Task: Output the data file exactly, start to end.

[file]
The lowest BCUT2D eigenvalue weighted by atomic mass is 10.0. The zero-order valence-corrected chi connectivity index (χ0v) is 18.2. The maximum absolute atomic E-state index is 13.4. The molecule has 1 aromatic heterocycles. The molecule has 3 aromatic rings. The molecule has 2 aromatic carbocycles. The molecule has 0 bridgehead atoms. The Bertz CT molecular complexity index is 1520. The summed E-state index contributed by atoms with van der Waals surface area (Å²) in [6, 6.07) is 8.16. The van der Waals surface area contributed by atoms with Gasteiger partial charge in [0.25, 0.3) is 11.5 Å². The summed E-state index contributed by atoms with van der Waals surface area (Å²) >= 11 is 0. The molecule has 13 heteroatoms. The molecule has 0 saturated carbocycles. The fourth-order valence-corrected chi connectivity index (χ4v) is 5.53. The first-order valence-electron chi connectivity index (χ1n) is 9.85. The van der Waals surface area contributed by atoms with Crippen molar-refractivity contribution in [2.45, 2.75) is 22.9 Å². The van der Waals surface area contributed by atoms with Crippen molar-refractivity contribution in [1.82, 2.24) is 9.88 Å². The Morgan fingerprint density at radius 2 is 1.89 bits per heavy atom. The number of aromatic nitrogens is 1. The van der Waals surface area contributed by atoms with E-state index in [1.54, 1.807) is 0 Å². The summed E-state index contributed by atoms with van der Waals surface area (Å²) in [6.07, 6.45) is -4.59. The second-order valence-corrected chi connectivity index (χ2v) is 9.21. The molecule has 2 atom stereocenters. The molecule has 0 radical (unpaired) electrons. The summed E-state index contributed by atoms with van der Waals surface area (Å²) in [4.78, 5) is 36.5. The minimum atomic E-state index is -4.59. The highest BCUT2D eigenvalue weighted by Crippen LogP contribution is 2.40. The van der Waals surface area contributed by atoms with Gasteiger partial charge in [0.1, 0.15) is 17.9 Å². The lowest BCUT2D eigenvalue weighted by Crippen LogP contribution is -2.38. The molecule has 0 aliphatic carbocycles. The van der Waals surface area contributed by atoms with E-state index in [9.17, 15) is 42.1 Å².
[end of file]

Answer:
The lowest BCUT2D eigenvalue weighted by atomic mass is 10.0. The zero-order valence-corrected chi connectivity index (χ0v) is 18.2. The maximum absolute atomic E-state index is 13.4. The molecule has 1 aromatic heterocycles. The molecule has 3 aromatic rings. The molecule has 2 aromatic carbocycles. The molecule has 0 bridgehead atoms. The Bertz CT molecular complexity index is 1520. The summed E-state index contributed by atoms with van der Waals surface area (Å²) in [6, 6.07) is 8.16. The van der Waals surface area contributed by atoms with Gasteiger partial charge in [0.25, 0.3) is 11.5 Å². The summed E-state index contributed by atoms with van der Waals surface area (Å²) >= 11 is 0. The molecule has 13 heteroatoms. The molecule has 0 saturated carbocycles. The fourth-order valence-corrected chi connectivity index (χ4v) is 5.53. The first-order valence-electron chi connectivity index (χ1n) is 9.85. The van der Waals surface area contributed by atoms with Crippen molar-refractivity contribution in [2.45, 2.75) is 22.9 Å². The van der Waals surface area contributed by atoms with Crippen molar-refractivity contribution in [1.82, 2.24) is 9.88 Å². The Morgan fingerprint density at radius 2 is 1.89 bits per heavy atom. The number of aromatic nitrogens is 1. The van der Waals surface area contributed by atoms with E-state index in [1.54, 1.807) is 0 Å². The summed E-state index contributed by atoms with van der Waals surface area (Å²) in [6.07, 6.45) is -4.59. The second-order valence-corrected chi connectivity index (χ2v) is 9.21. The molecule has 2 atom stereocenters. The molecule has 0 radical (unpaired) electrons. The summed E-state index contributed by atoms with van der Waals surface area (Å²) in [4.78, 5) is 36.5. The minimum atomic E-state index is -4.59. The highest BCUT2D eigenvalue weighted by Crippen LogP contribution is 2.40. The van der Waals surface area contributed by atoms with Gasteiger partial charge in [0.1, 0.15) is 17.9 Å². The lowest BCUT2D eigenvalue weighted by Crippen LogP contribution is -2.38. The molecule has 0 aliphatic carbocycles. The van der Waals surface area contributed by atoms with E-state index in [9.17, 15) is 42.1 Å².